The 'Thorpedo' as he is affectionately known has won five Olympic gold medals, the most won by any Australian, and in 2001 he became the first person to win six gold medals in one World Championship.
In total, Thorpe has won eleven World Championship golds, the second-highest number of any swimmer. Thorpe was the first person to have been named World Swimmer of the Year four times by Swimming World Magazine, and was the Australian swimmer of the year from 1999 to 2003.
His athletic achievements have made him one of Australia's most popular athletes, with his philanthropy and clean image earning him further recognition as the Young Australian of the Year in 2000.
This remarkable 26-year-old became a World Champion by winning the 400m freestyle at the 1998 World Swimming Championships in Perth. Since then he has dominated the middle-distance freestyle events, collecting the double at both the 1999 Pan Pacific Championships and the 1998 Commonwealth Games, and sweeping ten collective gold medals in 2002 at the Pan Pacifics in Yokohama and the Manchester Commonwealth Games. Most recently, at the World Championships in Barcelona, Ian won gold in both the 200m freestyle and the 4x200m relay. He has written his name into the record books, where it stands beside the 200m and 400m world records.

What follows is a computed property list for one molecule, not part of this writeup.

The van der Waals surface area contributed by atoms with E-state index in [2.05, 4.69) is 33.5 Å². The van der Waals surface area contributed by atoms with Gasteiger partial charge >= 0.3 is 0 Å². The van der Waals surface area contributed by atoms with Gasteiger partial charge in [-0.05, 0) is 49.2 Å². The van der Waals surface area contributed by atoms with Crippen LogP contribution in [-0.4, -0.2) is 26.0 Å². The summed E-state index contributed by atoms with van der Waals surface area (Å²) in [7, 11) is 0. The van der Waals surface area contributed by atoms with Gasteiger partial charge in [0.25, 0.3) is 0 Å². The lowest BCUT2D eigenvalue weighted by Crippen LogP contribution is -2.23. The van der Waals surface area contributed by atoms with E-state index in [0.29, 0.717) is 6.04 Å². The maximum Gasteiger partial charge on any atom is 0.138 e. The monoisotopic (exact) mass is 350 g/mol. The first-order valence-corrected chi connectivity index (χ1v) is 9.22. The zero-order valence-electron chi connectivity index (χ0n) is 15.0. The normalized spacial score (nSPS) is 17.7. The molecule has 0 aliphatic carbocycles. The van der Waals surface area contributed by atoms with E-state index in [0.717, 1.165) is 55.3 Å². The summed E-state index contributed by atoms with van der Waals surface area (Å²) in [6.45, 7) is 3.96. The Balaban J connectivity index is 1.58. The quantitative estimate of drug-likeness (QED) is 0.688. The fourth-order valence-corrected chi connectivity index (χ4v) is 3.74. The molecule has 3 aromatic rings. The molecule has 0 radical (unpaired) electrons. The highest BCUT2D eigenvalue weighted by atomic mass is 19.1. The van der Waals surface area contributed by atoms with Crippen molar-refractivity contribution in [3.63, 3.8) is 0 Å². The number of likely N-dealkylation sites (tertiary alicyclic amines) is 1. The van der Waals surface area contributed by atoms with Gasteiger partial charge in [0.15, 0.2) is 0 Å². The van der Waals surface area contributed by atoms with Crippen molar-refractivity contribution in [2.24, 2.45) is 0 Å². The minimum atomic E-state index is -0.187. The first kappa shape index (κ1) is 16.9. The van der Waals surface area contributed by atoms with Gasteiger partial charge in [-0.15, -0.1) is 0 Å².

Winner of three Gold medals at the Sydney 2000 Olympics in the 400m freestyle as well as in the 4x100m and 4x200m freestyle relays, this unassuming young man is also a leader in the fight against drugs in sport and was named 2000 Young Australian of the Year.
Ian, who at 14 was the fastest swimmer in history, has now won 16 National titles and has broken 13 long course world records and is testament to the power of determination and dedication.
After the 2004 Athens Olympics, Thorpe took a year away from swimming, scheduling a return for the 2006 Commonwealth Games. However, he was forced to withdraw due to illness and in November 2006 announced his retirement.
Ian Thorpe travels from New South Wales Australia
- Aspiring to Achieve
- The Future for Young Australians
"Happy with everything. Can't think of anything that needs improving."
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